Opioid addiction is very difficult to treat successfully or permanently (Park & Friedmann, 1997). The use of opioid replacement therapy or partial opioid treatment to prevent relapse in persons in treatment for opioid addiction or opioid withdrawal has proven successful in many cases (Vo, Robbins, Westwood, Lezama, & Fishman, 2016). Methadone, buprenorphine, naloxone, naltrexone, and thienorphine are some of the more successful medications which have been shown to help in the process of opioid withdrawal and the prevention of relapse in opioid addiction cases. Some success has been seen in non-drug withdrawal methods, including the use of acupuncture (Wu, Leung, & Yew, 2016).

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Opioid Withdrawal
Opioid withdrawal is a lengthy and painful process; the physical withdrawal can last for over a week, while the emotional withdrawal usually lasts for months or even years (Weiss, Potter, Griffin, Provost, Fitzmaurice, McDermott, Srisarajivakul, Dodd, Dreifuss, McHugh, & Carroll, 2015). For this reason, most people addicted to opioids are unable to stop the use of opioids without medical assistance (Weiss et al., 2015).

Medications Used in Opioid Addiction Treatment
There are several medications used in the treatment of opioid addiction. Some mimic the effects of opioids, but are entirely synthetic, while others contain a small component of active opioids combined with non-addictive agents (Yu, Li, Cui, Yan, Yong, Zhou, Su, & Gong, 2014). These are known as partial opioids (Yu et al., 2014).

Methadone
The best-known and most often-used treatment, Methadone maintenance therapy replaced opioids with a synthetic medication which mimics the effects of opioids, thus lessening both withdrawal symptoms and cravings for opioids (Park & Friedman, 1997).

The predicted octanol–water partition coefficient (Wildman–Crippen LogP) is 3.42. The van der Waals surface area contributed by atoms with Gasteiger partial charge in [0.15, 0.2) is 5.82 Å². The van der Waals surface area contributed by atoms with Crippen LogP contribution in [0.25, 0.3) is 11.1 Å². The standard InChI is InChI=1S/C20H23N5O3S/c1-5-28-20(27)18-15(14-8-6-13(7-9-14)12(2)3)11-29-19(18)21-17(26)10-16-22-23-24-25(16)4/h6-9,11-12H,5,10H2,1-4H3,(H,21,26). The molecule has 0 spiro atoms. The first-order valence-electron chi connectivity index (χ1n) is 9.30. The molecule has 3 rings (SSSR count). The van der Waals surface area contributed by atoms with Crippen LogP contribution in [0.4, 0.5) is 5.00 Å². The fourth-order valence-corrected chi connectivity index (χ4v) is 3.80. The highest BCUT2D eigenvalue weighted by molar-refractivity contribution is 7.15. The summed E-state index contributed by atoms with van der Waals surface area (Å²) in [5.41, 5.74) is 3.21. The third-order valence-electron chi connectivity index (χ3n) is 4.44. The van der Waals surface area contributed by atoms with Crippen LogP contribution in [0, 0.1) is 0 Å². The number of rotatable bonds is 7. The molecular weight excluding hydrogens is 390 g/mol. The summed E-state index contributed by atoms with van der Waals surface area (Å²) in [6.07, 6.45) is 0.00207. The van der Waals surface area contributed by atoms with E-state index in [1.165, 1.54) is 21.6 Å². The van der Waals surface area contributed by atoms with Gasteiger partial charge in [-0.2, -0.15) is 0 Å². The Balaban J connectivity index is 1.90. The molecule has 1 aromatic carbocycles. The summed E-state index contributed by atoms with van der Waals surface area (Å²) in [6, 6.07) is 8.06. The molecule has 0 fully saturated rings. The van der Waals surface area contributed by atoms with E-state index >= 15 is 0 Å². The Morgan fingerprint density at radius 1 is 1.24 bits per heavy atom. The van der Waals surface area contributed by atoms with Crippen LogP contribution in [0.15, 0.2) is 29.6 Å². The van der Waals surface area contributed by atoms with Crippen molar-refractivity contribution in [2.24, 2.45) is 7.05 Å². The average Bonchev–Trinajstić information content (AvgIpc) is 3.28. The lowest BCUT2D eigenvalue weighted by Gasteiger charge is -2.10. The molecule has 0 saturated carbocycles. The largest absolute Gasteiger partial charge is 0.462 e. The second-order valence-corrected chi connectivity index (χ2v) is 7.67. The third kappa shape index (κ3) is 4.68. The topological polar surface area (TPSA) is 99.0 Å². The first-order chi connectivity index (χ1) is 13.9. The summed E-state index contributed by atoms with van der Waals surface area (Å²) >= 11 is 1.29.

Buprenorphine
Buprenorphine is a mixed partial agonist opioid receptor modulator used in both opioid addiction treatment and pain control in people not addicted to opioids (). When used for pain control, lower doses of the medication are used; when treating addicted persons, higher doses are prescribed. Advantages of buprenorphine over opioids and methadone are that is a partial agonist, which decreases the chance of acute respiratory distress common with the abuse of both opioids and methadone (Binder, Messaadi, Perault-Pochat, Gagey, Brabant, & Ingrand, 2016).

Naloxone
Naloxone works by blocking the effects of opioids, and is generally used in cases of overdose (Kunøe, Lobmaier, Ngo, & Hulse, 2014). Sold under the brand name Narcan, it can also be combined in pill form with small doses of opioids to help prevent the abuse and overdose of opioids in active addicts (Kunøe et al., 2014).

Naltrexone
Similar in chemical makeup to naloxone, naltrexone is also used to reverse the effects of opioids, and thus to prevent death from overdose in opioid and alcohol cases (Sajid, Whiteman, Bell, Greene, Engleman, & Chambers, 2016). Naltrexone can also block the effects of opioids, and is sometimes prescribed to recovering opioid addicts to reduce the chance of relapse; as they will not experience the “high” of opioids while taking naltrexone, they have less incentive to use opioids while on treatment.